There are not many classic cars roaming the streets of Bangkok. It’s a pretty hostile environment, full of suicidal two-wheelers, Red Bull-addled tuk-tuks and short-tempered taxis. Plus it’s really hot and humid out here, so A/C is pretty much a necessity, except at night and for about two weeks in January. So if one can catch a ‘50s car in this place, it’s going to be one that’s sleeping in a car park, like this old Benz.
You don’t see these every day, but it’s not really that surprising to encounter one in Bangkok. Of all the older cars still on the road in this part of the world, I’d say a good third would be Mercedes-Benzes. Yes, that is a hint as to upcoming CCs by yours truly, now that I’ve settled in the Thai capital. Finding one this old is rather uncommon, though. But something about this 220’s colour, RHD layout and general demeanour tells me it’s probably always lived in Thailand.
For a car launched in 1951, the W187 looked more like a late ‘30s design – on the outside, at least. Daimler-Benz had last been in this segment with their Typ 230 (W153, above), which came out in 1939. Aside from a few details such as the headlamps, the W187 looked quite similar to the previous generation, keeping certain traits, such as the B-pillar-hinged doors and traficators, that were already becoming passé in 1951. The W153’s body was only a source of inspiration though: the pre-war body reappeared almost unmodified, albeit with a 4-cyl. engine, as the 170 S (W191) in 1949. Though its career was cut short by the war, the W153 had inaugurated a brand new X-frame chassis and a revised all-independent suspension that seemed still head and shoulders above most of the competition, so that was carried over with minimal changes into the new 6-cyl. model.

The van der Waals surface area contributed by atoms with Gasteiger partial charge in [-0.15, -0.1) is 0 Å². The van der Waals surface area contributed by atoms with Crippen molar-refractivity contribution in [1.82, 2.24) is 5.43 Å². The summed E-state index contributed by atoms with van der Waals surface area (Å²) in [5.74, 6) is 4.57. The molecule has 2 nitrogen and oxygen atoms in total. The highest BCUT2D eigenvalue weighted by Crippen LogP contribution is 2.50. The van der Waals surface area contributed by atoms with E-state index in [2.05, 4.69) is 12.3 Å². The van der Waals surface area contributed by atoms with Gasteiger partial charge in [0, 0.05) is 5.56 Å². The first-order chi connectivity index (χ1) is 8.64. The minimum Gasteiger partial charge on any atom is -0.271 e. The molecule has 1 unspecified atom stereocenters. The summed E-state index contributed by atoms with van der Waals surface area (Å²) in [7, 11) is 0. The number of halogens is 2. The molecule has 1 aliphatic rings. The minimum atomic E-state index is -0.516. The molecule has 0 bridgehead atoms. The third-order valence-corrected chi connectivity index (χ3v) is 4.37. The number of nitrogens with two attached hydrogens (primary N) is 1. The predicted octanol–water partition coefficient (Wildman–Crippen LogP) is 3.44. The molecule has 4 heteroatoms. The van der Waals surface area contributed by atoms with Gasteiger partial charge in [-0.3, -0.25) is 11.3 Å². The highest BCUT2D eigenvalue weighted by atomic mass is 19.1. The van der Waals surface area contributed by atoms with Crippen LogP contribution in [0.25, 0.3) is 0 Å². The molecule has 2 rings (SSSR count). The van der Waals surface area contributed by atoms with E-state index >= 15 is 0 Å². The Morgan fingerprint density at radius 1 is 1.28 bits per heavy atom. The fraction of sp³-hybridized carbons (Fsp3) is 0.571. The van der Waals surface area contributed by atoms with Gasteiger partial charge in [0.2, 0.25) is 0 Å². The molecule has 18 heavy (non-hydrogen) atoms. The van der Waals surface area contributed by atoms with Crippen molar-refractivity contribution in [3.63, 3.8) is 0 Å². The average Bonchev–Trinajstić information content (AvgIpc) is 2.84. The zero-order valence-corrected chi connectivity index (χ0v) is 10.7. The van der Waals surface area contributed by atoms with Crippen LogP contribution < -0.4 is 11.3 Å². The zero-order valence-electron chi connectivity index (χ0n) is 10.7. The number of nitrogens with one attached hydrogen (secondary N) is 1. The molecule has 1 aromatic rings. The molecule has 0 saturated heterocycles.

The new bit was the engine: a 2.2 litre OHC 6-cyl. producing a rather limited 80 hp – the first all-new post-war Mercedes engine, and one that would serve under the hoods of a variety of Daimler-Benz products for the next three decades. The new 220 was very old-fashioned on the outside, but few RWD saloons could compete with its technological advance and quality.
Mercedes proposed the 220 as a four-door saloon, as well as three two-door variants: two-seater roadster (Cabriolet A), four-seater tourer (Cabriolet B) and close-coupled coupé based on the Cabriolet A. This was a marked difference with the pre-war models – four-door convertibles, landaulets or Pullman limos that could be had on W143s or W153s were no longer on offer.
Nor were there any “Universal” wagons yet – those would come in later generations – though at least one W187 was turned into an ambulance, in Maribor (present-day Slovenia, then in Yugoslavia) of all places. It’s a pity, as the result is quite nice.
Inside, the only noticeable difference with a pre-war Benz was the column-mounted shifter. No automatic transmission was available on this generation of 6-cyl. Mercs, though: a four-speed manual was all one could get. There was a nice amount of wood trim on these as well, including on the windows, and full leather trim. Some call German saloons “austere luxury”, but it’s really not the epithet that comes to mind in this instance.
As soon as the W187 was launched, Daimler-Benz started work on the next generation, which came to be in 1954. This short lifespan highlights the W187’s transitional nature: although it was a very good car in its day, its maker had no illusions about the model’s ability to last as an executive saloon. BMW, Borgward and Opel were also eager for a place in the sun amidst West Germany’s economic miracle.
It was perhaps a shrewd move on Stuttgart’s part to launch a stylistically outmoded car with a new engine, unlike the competition’s more fashion-conscious offerings. That way, a few years down the line, a completely fresh-looking Benz was ready, complete with a well-tuned motor and a shiny new unibody, while everyone else was stuck with warmed-over body-on-frame saloons. By the mid-‘50s, Mercedes had crushed BMW and Borgward pretty comprehensively in this segment.